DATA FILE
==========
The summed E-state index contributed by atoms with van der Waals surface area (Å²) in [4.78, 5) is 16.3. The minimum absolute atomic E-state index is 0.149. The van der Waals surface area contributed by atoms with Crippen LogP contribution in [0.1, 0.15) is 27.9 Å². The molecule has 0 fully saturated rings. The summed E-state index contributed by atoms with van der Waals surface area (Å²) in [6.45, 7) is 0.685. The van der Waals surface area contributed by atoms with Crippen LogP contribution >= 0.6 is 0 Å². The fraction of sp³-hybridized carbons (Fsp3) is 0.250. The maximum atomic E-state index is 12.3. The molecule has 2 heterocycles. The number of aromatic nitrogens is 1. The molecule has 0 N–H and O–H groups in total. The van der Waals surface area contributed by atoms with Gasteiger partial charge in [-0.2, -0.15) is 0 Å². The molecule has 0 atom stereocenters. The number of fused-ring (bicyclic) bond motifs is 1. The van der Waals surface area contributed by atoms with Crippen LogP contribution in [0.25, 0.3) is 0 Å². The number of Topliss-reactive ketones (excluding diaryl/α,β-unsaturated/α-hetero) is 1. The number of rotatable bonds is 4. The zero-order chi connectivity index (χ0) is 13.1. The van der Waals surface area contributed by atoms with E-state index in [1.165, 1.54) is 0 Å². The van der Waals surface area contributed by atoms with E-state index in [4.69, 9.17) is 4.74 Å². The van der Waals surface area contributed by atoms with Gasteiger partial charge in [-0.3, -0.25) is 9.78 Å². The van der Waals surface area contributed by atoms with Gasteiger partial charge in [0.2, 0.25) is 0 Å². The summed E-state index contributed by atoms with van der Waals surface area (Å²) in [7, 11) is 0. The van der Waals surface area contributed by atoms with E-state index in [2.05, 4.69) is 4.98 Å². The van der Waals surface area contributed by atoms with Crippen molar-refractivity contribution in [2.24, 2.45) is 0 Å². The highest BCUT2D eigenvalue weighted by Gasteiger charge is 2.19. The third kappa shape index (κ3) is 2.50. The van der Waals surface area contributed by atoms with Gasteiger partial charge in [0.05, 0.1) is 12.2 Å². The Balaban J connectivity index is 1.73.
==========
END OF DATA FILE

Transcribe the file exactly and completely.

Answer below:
The summed E-state index contributed by atoms with van der Waals surface area (Å²) in [4.78, 5) is 16.3. The minimum absolute atomic E-state index is 0.149. The van der Waals surface area contributed by atoms with Crippen LogP contribution in [0.1, 0.15) is 27.9 Å². The molecule has 0 fully saturated rings. The summed E-state index contributed by atoms with van der Waals surface area (Å²) in [6.45, 7) is 0.685. The van der Waals surface area contributed by atoms with Crippen LogP contribution >= 0.6 is 0 Å². The fraction of sp³-hybridized carbons (Fsp3) is 0.250. The maximum atomic E-state index is 12.3. The molecule has 2 heterocycles. The number of aromatic nitrogens is 1. The molecule has 0 N–H and O–H groups in total. The van der Waals surface area contributed by atoms with Gasteiger partial charge in [-0.2, -0.15) is 0 Å². The molecule has 0 atom stereocenters. The number of fused-ring (bicyclic) bond motifs is 1. The van der Waals surface area contributed by atoms with Crippen LogP contribution in [0.25, 0.3) is 0 Å². The number of Topliss-reactive ketones (excluding diaryl/α,β-unsaturated/α-hetero) is 1. The number of rotatable bonds is 4. The zero-order chi connectivity index (χ0) is 13.1. The van der Waals surface area contributed by atoms with E-state index in [1.165, 1.54) is 0 Å². The van der Waals surface area contributed by atoms with E-state index in [4.69, 9.17) is 4.74 Å². The van der Waals surface area contributed by atoms with Gasteiger partial charge in [-0.3, -0.25) is 9.78 Å². The van der Waals surface area contributed by atoms with Gasteiger partial charge in [0.2, 0.25) is 0 Å². The summed E-state index contributed by atoms with van der Waals surface area (Å²) in [7, 11) is 0. The van der Waals surface area contributed by atoms with E-state index in [2.05, 4.69) is 4.98 Å². The van der Waals surface area contributed by atoms with Crippen molar-refractivity contribution in [2.24, 2.45) is 0 Å². The highest BCUT2D eigenvalue weighted by Gasteiger charge is 2.19. The third kappa shape index (κ3) is 2.50. The van der Waals surface area contributed by atoms with Gasteiger partial charge in [0.05, 0.1) is 12.2 Å². The Balaban J connectivity index is 1.73.